November 7th 1978 — When the employees of the Vancouver Province and Sun newspapers were locked out in November of 1978 they knew it was to be for a long time. In preparation they rented space at 554 East 15th Avenue near Kingsway in Vancouver and set up a strike newspaper called The Express. The lockout began on a Tuesday and the first edition came out on the Friday. Within weeks it was making a profit, in fact it was making so much money many of the reporters didn’t want to return to the Province or Sun when the strike ended 8 months later.
The stories about this newspaper are endless. Ros Oberlyn had a front page story in the first edition and she was on the corner of Granville and Broadway the next day as a newsie selling the paper on the street. Towards the end of the strike there was so much advertising and so little newsprint available the Express began stealing it from other newspapers.
Above, Lance Secret looks on as the publisher of The Express, Don Brown, types the lead editorial for the first issue of the newspaper. Below is a slide show of pictures from the first day of The Express. The people in the pictures include, Patrick Durrant, Mike Beamish, Bob Ross, Rod Mickleburgh, Wyng Chow, Jake van der Kamp, Sun editor Bruce Smilie, Larry Emrick, Genevieve Westcott, Ashley Ford, Linda Hossie, Kent ‘Cookie’ Gilchrist, Geoff Wellens, Gerry Bellett, Bob Stahl, Scott Macrae, Ros Oberlyn, John Olding, and Carol Volkart.
NOTE: This story was originally posted in 2009 but the pictures somehow vanished and the only way to recover them was to repost everything.
September 1971 — Just after taking off from Edmonton’s city airport a twin otter lost power forcing it to make an emergency landing in a schoolyard where it skidded through a fence ending up on a sidewalk in one of the city’s working class neighbourhoods. This would be big deal today but back then it was ho hum. Notice that residents are walking around the airplane, that there are no attempts by police to cordon off the area, and there wasn’t a mass evacuation of everyone living nearby.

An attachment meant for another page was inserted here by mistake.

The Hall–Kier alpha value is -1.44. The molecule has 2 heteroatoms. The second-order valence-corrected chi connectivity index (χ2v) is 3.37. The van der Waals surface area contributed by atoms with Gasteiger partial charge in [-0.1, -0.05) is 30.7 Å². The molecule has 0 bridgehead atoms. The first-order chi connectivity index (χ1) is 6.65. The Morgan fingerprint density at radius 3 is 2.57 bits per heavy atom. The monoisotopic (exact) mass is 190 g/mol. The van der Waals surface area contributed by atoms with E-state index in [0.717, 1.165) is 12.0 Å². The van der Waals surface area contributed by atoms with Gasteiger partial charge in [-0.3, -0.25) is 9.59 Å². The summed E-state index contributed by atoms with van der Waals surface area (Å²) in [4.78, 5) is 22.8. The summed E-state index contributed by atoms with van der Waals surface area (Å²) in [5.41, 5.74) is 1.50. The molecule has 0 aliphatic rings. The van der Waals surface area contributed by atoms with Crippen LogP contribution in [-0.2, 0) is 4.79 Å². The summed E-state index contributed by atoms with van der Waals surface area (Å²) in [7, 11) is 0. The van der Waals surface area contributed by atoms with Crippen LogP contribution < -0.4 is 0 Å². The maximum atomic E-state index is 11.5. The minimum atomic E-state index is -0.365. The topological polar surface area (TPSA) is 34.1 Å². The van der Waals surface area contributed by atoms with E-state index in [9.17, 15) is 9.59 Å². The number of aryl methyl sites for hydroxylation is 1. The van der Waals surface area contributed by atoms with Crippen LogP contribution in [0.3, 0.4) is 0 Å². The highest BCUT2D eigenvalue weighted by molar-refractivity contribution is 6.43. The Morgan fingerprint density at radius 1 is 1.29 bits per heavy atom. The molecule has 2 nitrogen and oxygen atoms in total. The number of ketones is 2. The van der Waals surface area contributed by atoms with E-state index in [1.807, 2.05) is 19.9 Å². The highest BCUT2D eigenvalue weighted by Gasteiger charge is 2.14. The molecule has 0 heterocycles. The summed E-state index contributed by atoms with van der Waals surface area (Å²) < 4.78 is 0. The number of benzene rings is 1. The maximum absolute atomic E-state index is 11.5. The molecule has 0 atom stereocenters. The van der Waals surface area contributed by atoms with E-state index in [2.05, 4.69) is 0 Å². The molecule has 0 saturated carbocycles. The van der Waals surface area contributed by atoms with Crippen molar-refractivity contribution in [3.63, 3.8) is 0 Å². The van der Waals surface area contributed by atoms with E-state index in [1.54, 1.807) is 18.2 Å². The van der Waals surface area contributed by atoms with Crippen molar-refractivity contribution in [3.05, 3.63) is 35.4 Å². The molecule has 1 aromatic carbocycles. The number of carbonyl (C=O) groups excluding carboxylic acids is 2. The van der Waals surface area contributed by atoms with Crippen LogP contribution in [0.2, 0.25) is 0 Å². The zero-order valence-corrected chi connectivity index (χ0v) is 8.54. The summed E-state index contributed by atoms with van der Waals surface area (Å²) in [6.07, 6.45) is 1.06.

I was in the news room of the Edmonton Journal just about to leave for an advertising assignment when word of the crash came over the police radio. The photo editor said to drive by the crash, grab a picture, and head over to the advertising shoot. For some reason I phoned the office while at the crash probably to get them to send a reporter out. The photo editor was extremely annoyed because I’d been there all of 15 minutes. People were waiting at the advertising shoot and not pleased so I was ordered to leave immediately.
However, I did have the last laugh as the picture won Canadian Press Picture of the month and it was the first time the Edmonton Journal had won the award. Because of the circumstances around me getting the picture the photo editor wasn’t as happy as he should have been. He may have got back at me by telling CP that while taking the pictures I also rescued some small children from a nearby building and this was included in a story about the award. I’d done no such thing and was very embarrassed having it in the story.
Almost forgot, no one was hurt and there was little damage to the plane which is still flying in Isreal.
September and October 1973 — There is a lot of controversy about pipelines and oil tankers these days. The threat seems remote to some but we forget that oil spills were once common in Vancouver harbour. In 1973 in less than a month there were two. One caused by carelessness on a ship at dock and the other by a collision of two freighters at night in English Bay. The result was a mess on the beaches of West Vancouver and the shore along Stanley Park.
October 21st, 1973 — There was a time when scenes of crime or disasters weren’t immediately sealed from the public and the media. This fire at the Commercial Hotel on Cambie Street was out by 7am on a Sunday morning when I arrived to take pictures. There was no one in the building so I wandered around inside photographing until Sandor Szabo, a tenant, came in, stopped in front of his room, then calmly went inside and put on his socks which he hadn’t had time to put on when he left quickly when the fire started. Today this man would be surrounded by social workers helping him cope with his grief and pictures like this would be considered invasions of his privacy. In the 1970’s people just got on with their lives. Five people died in the fire which had been deliberately set.